March 24, 2012
It had happened so fast. Even before he could put the pieces together, in his mind, the car had zoomed past him leaving behind a cloud of smoke. He shouted and ran behind the vehicle, as fast as his feet would carry him, in vain. He hadn’t even noted down the digits on the number plate. He broke out in a cold sweat. The road was deserted; only a young lad cycled down the lane, adjacent to the road, with a huge block of ice fastened to his rusty ride. Should he cry for help; should he call the police; should he just fall down on his knees and holler?
“We’ve searched everywhere,” his friend comforted him. “The cops are looking out for her too; be strong.” He stared into space and thought of nothing as his friend patted him on the back in a vain attempt to console him.
Every moment, in the past two years, now, felt like a boulder on his chest. So it was true, that one realised the value of something only when one lost it. He hoped he hadn’t lost her forever. He wringed his fingers in anger and anxiety, as he thought of the time that could have been theirs, had he not awaited hypothetical surety. Surety was not a state of mind, it was a journey that one lived each day, he realised. Nevertheless, as he sat on the dilapidated bench at the local police station, surety was his only state of mind. He knew he wanted her back.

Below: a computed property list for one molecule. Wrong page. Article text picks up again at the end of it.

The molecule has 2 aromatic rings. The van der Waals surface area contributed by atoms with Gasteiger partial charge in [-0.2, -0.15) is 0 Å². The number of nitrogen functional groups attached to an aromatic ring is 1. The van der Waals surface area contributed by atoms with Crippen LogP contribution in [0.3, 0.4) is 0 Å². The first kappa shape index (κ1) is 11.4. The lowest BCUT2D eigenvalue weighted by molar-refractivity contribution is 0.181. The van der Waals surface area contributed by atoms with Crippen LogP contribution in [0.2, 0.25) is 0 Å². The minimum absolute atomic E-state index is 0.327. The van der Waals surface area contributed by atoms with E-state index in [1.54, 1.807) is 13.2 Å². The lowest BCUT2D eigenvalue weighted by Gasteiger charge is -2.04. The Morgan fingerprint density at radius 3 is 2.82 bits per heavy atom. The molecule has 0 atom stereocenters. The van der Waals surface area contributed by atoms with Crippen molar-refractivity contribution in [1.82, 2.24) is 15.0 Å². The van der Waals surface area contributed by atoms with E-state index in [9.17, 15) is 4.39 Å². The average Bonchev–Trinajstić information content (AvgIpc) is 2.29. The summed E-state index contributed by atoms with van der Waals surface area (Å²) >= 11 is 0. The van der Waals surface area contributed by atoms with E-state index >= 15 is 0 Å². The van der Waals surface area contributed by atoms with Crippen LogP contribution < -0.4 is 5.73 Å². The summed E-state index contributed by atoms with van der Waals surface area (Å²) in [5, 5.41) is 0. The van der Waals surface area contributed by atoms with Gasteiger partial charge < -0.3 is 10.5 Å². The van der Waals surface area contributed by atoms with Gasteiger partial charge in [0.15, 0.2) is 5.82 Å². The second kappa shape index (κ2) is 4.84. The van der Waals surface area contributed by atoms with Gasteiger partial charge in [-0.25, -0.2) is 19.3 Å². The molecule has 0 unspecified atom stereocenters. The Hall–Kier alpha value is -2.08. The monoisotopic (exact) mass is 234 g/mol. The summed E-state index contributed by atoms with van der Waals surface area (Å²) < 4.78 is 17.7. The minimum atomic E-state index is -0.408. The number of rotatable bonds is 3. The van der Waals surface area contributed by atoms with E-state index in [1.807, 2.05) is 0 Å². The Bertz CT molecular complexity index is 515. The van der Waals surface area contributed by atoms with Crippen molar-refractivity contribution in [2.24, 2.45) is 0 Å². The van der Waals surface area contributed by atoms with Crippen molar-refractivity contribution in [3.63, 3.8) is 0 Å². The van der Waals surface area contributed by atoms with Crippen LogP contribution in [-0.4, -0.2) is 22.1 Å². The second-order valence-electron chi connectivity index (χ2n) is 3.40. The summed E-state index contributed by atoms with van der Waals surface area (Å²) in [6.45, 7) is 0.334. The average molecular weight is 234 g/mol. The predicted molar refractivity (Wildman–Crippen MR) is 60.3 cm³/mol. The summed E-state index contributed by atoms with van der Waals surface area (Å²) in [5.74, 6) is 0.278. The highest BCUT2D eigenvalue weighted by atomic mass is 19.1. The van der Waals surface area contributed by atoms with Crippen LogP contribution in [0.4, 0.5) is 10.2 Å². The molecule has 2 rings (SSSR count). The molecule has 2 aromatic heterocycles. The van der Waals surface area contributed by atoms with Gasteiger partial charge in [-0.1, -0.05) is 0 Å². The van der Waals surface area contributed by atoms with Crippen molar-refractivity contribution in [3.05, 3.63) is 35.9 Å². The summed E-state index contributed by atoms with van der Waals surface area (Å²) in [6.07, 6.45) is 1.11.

He aimlessly turned the pages of the green book. Black print crawled across stained pages, like bugs across dirty walls. A tear drop slid down his cheek making the ‘Jame’ of ‘James Dryden’ appear darker than the rest of the name. He caught his head in his hands as he squeezed his eyes and contorted his face. He hadn’t cried in a very long time; but a long year of uncertainty could have made anyone weak with pain and anger.
The November, of the calendar on the wall, danced, as the wind, sweeping in through the window, nudged it. The picture of the vintage villa on the calendar brought back memories of the old school home he’d always dreamed of. She’d look perfect on the porch, he thought, with a weak smile. The phone bell mercilessly broke his chain of thought. “Watch the news right now,” said the voice on the end of the line. He clicked the green button on the remote.
“The gang of kidnappers was caught red handed as the police raided down the house in Colaba,” the voice blared out of the idiot-box. He stared at the clippings on the television and, at once, knew what he was looking at. It was them. If they were caught, then where was she?
It was the eleventh of the month and he was walking past the bus stop. Though he couldn’t muster the courage, to walk on the other side of that fateful road, he went there often to ease his guilt. Suddenly he saw something move. He was sure as death, that he had seen the colour red. The moving figure had walked into the campus. He hastily crossed the street and walked into the campus. “Koi aaya andar?” he questioned the watchman. The old man lazily stroked his beard, and nodded in the negative, as he chewed on a betel nut leaf. He felt a draining sensation; hope draining out. As he turned to leave the campus he froze. There tied tight on the lock of the gate was a red stole; and he knew just one like it.
May 4, 2009
So crawl, if you wish; or walk; or run
But when you reach the lag end, I’ll be waiting
And if you don’t see me, you’ll see a red flag
Symbolic of each moment that I lived, with your memories
And oh, it would have been easier to live without you
Than it was, living with, your memories…
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